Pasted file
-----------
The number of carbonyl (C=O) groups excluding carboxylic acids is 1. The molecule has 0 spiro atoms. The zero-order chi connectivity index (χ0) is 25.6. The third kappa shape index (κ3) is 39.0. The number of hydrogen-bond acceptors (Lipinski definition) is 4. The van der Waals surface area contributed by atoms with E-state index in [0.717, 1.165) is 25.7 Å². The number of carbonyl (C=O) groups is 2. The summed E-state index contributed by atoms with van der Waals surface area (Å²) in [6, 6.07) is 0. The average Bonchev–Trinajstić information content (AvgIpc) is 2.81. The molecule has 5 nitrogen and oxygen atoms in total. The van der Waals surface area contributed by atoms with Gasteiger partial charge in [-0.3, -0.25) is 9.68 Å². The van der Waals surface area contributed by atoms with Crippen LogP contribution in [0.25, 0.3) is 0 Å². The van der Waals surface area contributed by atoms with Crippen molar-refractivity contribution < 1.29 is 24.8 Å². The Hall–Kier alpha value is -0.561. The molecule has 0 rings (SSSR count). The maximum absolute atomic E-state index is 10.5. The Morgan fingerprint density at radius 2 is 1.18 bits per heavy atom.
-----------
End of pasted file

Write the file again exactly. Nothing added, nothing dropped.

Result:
The number of carbonyl (C=O) groups excluding carboxylic acids is 1. The molecule has 0 spiro atoms. The zero-order chi connectivity index (χ0) is 25.6. The third kappa shape index (κ3) is 39.0. The number of hydrogen-bond acceptors (Lipinski definition) is 4. The van der Waals surface area contributed by atoms with E-state index in [0.717, 1.165) is 25.7 Å². The number of carbonyl (C=O) groups is 2. The summed E-state index contributed by atoms with van der Waals surface area (Å²) in [6, 6.07) is 0. The average Bonchev–Trinajstić information content (AvgIpc) is 2.81. The molecule has 5 nitrogen and oxygen atoms in total. The van der Waals surface area contributed by atoms with Gasteiger partial charge in [-0.3, -0.25) is 9.68 Å². The van der Waals surface area contributed by atoms with Crippen LogP contribution in [0.25, 0.3) is 0 Å². The van der Waals surface area contributed by atoms with Crippen molar-refractivity contribution < 1.29 is 24.8 Å². The Hall–Kier alpha value is -0.561. The molecule has 0 rings (SSSR count). The maximum absolute atomic E-state index is 10.5. The Morgan fingerprint density at radius 2 is 1.18 bits per heavy atom.